"Environment has a big impact on how we behave,"Smedley said. "In these circumstances, we do thing we never would imagine."

So how did the simulated families fare during their month of poverty?

The system, most agreed, appeared to offer more obstacles than assistance.

On the positive side, one group managed to help their neighbors while living in poverty themselves. A group, associated with the Church of the Brethren, managed to share money with another group in need.

However, none of the groups managed to purchase groceries every week or make their loan payments on time. One family was evicted. Few were able to meet their health-care needs, and a few had emergency health situations arise during the simulation.

Chuck Yasinski's character was unable to afford his seizure medication and had to sit out the first five minutes of the second week of the simulation. Yasinski, who registered for the workshop after receiving an email from the Palmyra Area School District, set out to learn more about the struggles of the poor and homeless.

"I've driven through Harrisburg and have seen people living in tents. It's always left an impression on me," the Palmyra man explained. "I've wondered what they go through; what their lives are like. As a member of this community, it makes me want to learn how I can help."

No stranger to helping those in need, the Rev. Denise Founds of the Campbelltown United Methodist Church was deeply touched by what she encountered in the simulation.

"I realize that these people are desperate, and it breaks my heart," Founds admitted. "How difficult it is for these people to be literally begging for this food."

And as Marilyn Baker, a volunteer with Caring Cupboard and Palmyra Circles, reinforced, it's not just the people who fall within poverty level that have a need for assistance.

"There are many 'near poor' people here; those just making from paycheck to paycheck," Baker said.

As people continued to inquire how they could help make a difference for families for whom poverty is a reality, Smedley was notably pleased. "What touches me and gives me goosebumps is that none of these people were required to come here," he says. "They felt compelled to come and do something positive."

<![CDATA[Betty Ross '14 Reflects on Internship with Palmyra Circles]]>Sat, 31 May 2014 00:19:07 GMThttp://www.palmyracircles.org/blog/betty-ross-14-reflects-on-internship-with-palmyra-circlesPicture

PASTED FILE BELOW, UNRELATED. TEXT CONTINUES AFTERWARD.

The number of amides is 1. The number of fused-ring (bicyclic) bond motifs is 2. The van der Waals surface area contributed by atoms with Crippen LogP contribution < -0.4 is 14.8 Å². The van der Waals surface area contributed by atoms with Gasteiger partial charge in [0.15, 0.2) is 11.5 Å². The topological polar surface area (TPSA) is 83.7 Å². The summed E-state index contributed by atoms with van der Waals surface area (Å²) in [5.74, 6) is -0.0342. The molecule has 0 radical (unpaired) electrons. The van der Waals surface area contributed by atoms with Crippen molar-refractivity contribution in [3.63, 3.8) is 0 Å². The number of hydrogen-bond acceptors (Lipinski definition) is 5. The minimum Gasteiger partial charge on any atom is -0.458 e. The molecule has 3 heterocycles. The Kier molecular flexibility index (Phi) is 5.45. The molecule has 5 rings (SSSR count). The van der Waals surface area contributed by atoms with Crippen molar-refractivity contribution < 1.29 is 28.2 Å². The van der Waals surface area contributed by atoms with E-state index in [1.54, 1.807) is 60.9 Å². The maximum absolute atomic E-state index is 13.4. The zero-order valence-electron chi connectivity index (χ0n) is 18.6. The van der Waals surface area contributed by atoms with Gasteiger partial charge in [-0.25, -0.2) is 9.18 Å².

In October of 2013, I began searching on LVC’s Job Center and found an internship posted for Palmyra Circles by Lee Smedley. I instantly knew that this would be a good opportunity for me because I already knew Lee and a little about Circles, an organization that helps families get out of poverty. As President of MISA, I had facilitated the decision that the Music Industry Conference would support Palmyra Circles. MISA presented a $300 check to them in 2012 and a $600 check in 2013.

I was given the book "Bridges out of Poverty: Strategies for Professionals and Communities" to read before my internship began. Reading that book, as well as getting to know people who are working on getting out of poverty, has forever changed the way I understand the definition of poverty. Before this internship, poverty was simply a word. It wasn’t something that was real, that was connected to actual people. It was more of a general term that described people who didn’t have enough to live on, who were in sad situations and weren’t doing enough to get themselves out of those situations. Now I know that this isn’t true.

There are actually two types of poverty: generational and situational. Generational is defined as living in poverty for two generations or longer. Situational is shorter and is often caused by a certain circumstance. According to the United States Census Bureau, the poverty rate was 15% in 2012, which means that 46.5 million people in the United States were living in poverty. If you are working full time at minimum wage, you will be living in poverty. You need to make $10.10 an hour full time in order to not be living in poverty. I originally thought that as long as a person could get a better job, it would be easy for them to get out of poverty. However, that is not the case. It is actually very difficult to get out of poverty.

Did you know that there are hidden class rules? The wealthy, middle class, and people living in poverty have these rules. They’re hardly ever mentioned and not often thought about. But they exist. And they make it very hard for a person living in one to transition to another. For example, a person living in middle class generally manages their money, makes decisions based on the future, are possessive over things, and speak in the formal register. For someone living in poverty, they generally spend money as soon as they get it, make decisions based on the present in order to survive, are possessive over the people in their lives, and speak in the casual register. If a person wants to get out of poverty, they have to be able to learn the rules of the middle class. This is nearly impossible to do on their own. They need someone to help them. That is one of the beautiful things about Circles.